Table 2 Adjusted and unadjusted results from multi-variate regression analysis for childhood pneumonia in Nepal

Although some difference in mothers’ education, wealth quintile, caste and ethnicity, location of the kitchen and fuel use were seen none of those results were statistically significant.

Health Care Seeking Practices

As shown in Table 3, among the children with pneumonia (n = 139), 12.3% of children did not seek any treatment for pneumonia. More than a quarter (26.6%) of children received treatment from a public health facility, 54.5% of children received treatment from the private health facility, 5.7% children received treatment from private pharmacy, and only a few (0.9%) children sought treatment from other sources.

Table 3 Care seeking practices among children with pneumonia by service providers and treatment in Nepal

Regarding the appropriate treatment, 40.5% of children received the appropriate treatment by antibiotics. Nearly one in ten (9.8%) children with pneumonia did not receive any kind of treatment and nearly half (49.7%) of children did receive inappropriate treatment for pneumonia.


This study showed children from rural area had significantly higher odds of pneumonia. This finding is also supported by the findings made by other studies conducted based on the further analysis of Nepal Demographic and Health Surveys in Nepal [15, 18]. The reason behind this finding may be explained as the rural area is associated with other factors like type of home, type of fuel they use during cooking, number of family members staying at the same home, socioeconomic status and mothers’ education which in combination would affect the childhood pneumonia in rural areas.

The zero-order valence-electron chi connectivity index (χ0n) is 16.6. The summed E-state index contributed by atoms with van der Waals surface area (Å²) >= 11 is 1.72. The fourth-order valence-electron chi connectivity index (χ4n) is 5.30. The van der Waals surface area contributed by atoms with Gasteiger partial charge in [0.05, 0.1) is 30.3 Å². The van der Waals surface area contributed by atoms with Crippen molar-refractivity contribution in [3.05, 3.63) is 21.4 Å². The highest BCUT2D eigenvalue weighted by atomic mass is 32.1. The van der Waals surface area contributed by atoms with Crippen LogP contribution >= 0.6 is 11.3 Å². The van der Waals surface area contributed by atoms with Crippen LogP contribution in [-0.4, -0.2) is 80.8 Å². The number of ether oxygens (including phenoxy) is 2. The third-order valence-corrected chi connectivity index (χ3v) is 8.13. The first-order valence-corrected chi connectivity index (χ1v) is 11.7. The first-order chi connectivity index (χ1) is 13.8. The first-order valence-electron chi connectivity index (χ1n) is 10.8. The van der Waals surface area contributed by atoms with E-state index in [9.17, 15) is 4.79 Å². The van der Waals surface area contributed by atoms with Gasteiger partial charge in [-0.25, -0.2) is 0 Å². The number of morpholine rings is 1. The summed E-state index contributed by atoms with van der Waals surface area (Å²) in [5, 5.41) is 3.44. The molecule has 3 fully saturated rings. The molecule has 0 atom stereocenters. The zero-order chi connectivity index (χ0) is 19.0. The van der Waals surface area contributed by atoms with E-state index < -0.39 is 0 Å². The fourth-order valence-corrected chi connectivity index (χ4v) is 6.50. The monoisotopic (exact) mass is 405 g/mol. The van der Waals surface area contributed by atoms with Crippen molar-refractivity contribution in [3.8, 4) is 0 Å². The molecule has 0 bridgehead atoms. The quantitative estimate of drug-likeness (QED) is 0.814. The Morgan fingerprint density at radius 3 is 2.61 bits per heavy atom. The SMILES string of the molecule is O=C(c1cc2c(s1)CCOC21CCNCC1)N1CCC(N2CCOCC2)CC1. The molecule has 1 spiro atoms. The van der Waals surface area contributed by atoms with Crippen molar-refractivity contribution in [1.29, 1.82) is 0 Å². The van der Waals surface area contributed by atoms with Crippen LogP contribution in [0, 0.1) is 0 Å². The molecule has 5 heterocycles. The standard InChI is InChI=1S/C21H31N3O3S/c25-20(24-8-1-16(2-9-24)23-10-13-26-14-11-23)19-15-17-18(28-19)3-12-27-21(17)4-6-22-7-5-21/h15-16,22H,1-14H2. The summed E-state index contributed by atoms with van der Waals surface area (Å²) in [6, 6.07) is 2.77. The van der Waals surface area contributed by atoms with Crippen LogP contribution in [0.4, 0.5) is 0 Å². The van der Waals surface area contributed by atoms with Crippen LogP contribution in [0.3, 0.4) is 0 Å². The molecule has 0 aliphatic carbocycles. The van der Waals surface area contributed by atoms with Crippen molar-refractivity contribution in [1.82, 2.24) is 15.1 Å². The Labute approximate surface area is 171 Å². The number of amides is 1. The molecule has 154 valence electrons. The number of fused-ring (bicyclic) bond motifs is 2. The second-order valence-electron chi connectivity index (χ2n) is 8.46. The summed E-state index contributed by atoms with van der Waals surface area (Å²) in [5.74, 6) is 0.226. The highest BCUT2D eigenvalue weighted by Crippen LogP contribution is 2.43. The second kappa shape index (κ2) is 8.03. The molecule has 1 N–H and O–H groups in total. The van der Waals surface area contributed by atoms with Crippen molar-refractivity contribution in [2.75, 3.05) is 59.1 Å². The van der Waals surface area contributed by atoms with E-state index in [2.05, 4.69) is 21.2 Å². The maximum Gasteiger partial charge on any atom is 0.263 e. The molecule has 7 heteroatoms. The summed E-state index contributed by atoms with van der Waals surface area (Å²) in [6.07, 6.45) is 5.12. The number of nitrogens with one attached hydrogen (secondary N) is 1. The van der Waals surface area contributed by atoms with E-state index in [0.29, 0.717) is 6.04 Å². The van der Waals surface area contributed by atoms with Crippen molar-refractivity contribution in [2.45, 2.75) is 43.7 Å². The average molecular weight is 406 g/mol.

This study showed that the childhood pneumonia was significantly associated with smoking habit of the mother. This finding was similar to the study conducted in India [19], SEAR [20] and consistent with the scientific report [21],but not consistent with the findings of study conducted in India [22]. This may be due to time spend of children with their mother and second-hand smoke exposure causes respiratory symptoms, including cough, phlegm, wheeze, and breathlessness, among under five children.

Age of child in this study was statistically significant with childhood pneumonia, both in bivariate and multivariate analysis. This finding was similar to the finding from other studies in Nepal [15], and Nigeria [23] which showed that children aged two and above were less likely to have symptoms of ARI compared to children less than age two. Similar finding was also shown in Tanzania [24] and Egypt [10]. The reason behind this finding may be due to the small airways and an immature defense system of this age group that make them more susceptible to develop pneumonia.

This study showed that the nutritional status of children was associated with childhood pneumonia. There were higher odds of pneumonia among the stunted, wasted and underweight children in comparison with normal children. Underweight was significantly associated with childhood pneumonia in both binary logistic and multivariate logistic analysis. This finding was consistent with the outcome of the study of India [19], SEAR [20], developing countries [25], Ethiopia [26] and Nigeria [23] where there were higher odds of childhood pneumonia among malnourish children. This may be due to lack of immunity among malnourished child to fight against pneumonia.

In ethnicity, increase risk of pneumonia is found significantly higher among the children from non-disadvantaged family, but the relation was not strong as enough. Literature on this is limited to support this finding.